HSyE HIPAA Training
Q1: What does the federal government legally require we do vs what are the HSyE rules?
A1: The basic law is that we (as a company) cannot allow a breach of PII/PHI and you (as a data user) cannot breach PII/PHI. The HSyE guidelines are ways to prevent breaches and the training is to teach you how breaches can occur because in most cases, once you know how a breach can occur, all it takes to prevent that breach is common sense. The training is legally required as per HIPAA law.
Q2: How can I tell what is PII or not?
A2: Is there a way any person could figure out who the person is from the row of data? What if the data was from someone in our office; we know a lot of info about that person but can we link the person to the row? If it is possible to link a person to the data then there is still some PII. The PII must be removed before the data can be classified as "desensitized". Examples of PII fields include names, addresses, phone numbers, social security numbers, zip codes, credit card numbers/billing information, email addresses, and workplace/job. When in doubt, ask!
Q3: I'm doing a project that requires some of the PII fields (like zip code or address). What do I do?
A3: Remove all PII not required for the project (eg: delete those columns in excel that contain PII data) and encrypt all associated files. As this data is sensitive, make sure not to leave your computer unlocked, be careless with the password, or allow others to linger behind your screen. Remember that it is your ethical responsibility to use this file only for what the data use agreement allows and nothing else. Generally, DUAs allow for a project's data to be used for the scope of the project and nothing further.
Q4: Why do I have to worry about the security of things on my HSyE desk and computer? Aren't the offices locked/secure?
A4: The offices have locks, but there are often visitors, including people like the janitorial, IT staff, and contractors that do not have signed contracts with us. Our computers have a feature where the screens turn off after 5-15 min, but the computers do not lock automatically. If you leave and don't lock your computer or just turn off the monitor manually, it wouldn't be hard for a person to turn the screen back on and email some of the files off to non-HSyE people. Also, if a virus gets on your desktop, it can send off files/passwords to hackers or worse, it can encrypt all HSyE files and the institute will be in big trouble with a lot of people.
Q5: Why can't I work on projects from home? I have a secured network!
A5: Most home wireless networks are not fully secured because they don't have to be. Also, even if your home router was secure enough for normal use, it would use WPA2 and not WPA2-Enterprise and therefore is not secure enough for our data. The difference between these is that in WPA2, all computers use the same password to connect to the network. Those computers then sit on the same blanket of Wi-Fi and share it. WPA2-Enterprise uses different usernames/passwords for each person and keeps each connection separate so your connection has no way to talk to your neighbor's connection. This means that if someone gets into your home network, they can go to your computer and get files/passwords/etc. These networks, even secure ones, are becoming the target of criminals. One man recently got arrested for downloading child pornography when in reality, it was his neighbor who hacked into his Wi-Fi. Home networks are not secure enough for sensitive data.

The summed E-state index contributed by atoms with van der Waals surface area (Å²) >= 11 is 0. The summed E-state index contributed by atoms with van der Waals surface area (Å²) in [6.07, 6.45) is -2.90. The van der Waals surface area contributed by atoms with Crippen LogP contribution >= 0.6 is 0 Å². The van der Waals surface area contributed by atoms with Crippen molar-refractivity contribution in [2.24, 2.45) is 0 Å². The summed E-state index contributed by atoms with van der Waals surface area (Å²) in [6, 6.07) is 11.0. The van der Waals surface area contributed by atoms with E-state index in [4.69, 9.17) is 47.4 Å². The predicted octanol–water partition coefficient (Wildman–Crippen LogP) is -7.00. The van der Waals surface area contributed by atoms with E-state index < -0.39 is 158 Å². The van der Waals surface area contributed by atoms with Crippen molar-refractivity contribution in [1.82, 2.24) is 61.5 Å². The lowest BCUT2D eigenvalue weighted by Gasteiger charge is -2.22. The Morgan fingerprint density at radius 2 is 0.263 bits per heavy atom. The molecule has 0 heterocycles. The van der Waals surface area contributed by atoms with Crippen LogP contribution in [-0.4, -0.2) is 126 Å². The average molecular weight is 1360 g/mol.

Q6: I only work part time so it's easier to use my laptop, why can't I do that?
A6: Personal laptops are the largest security risk at HSyE. For example, Samy is a computer technician and knows how to prevent most viruses, but still has to clean out an infection every 2 years. This is not just from illegal downloading or trolling the seedy underbelly of the internet: the ads on the side of Facebook, for example, have some SERIOUS viruses embedded in them: all it takes is one stray click to kill your computer. Also, a new phishing scheme with URL spoofing/disguising is becoming common. For example, if you try to download Adobe Reader or Java, the actual link to get them may be the 3rd or 4th google result, but numbers 1 and 2 look correct until you analyze the URLs closely. Also, when you are installing those programs, during the install process there are things you have to uncheck or click a button to avoid downloading. This means if you don't pay attention, you could easily get a virus.
Q7: Why are you so concerned about malware/viruses? I thought our network was secure? Aren't viruses just those annoying pop-up ads?
A7: Most malware runs secretly and you would never know it was there. There are malware that can record every keystroke you make (therefore stealing your passwords to every account you have like email, bank account, etc.). There are others that can encrypt each file on your machine and any network or external drives connected to it and force you to pay close to $1K to hackers so they will consider giving you the key to decrypt them. Some use your computer as a shared computing resource to get them money and in return, can physically damage your machine. Northeastern's network can prevent all of these, but not if you forcibly allow them in by using an infected personal machine or install malicious software on a Northeastern machine.
Q8: What if I need to access files wirelessly on campus/at a conference?
A8: You should be able to access the data server on campus using NUwave. At a conference, you should not be presenting anything sensitive and so you can upload it to SharePoint in advance to access it from there. As we cannot guarantee the security of external wireless networks, you will not be able to access the data server.
.pdf (requires Adobe Acrobat, does not work in Adobe Reader)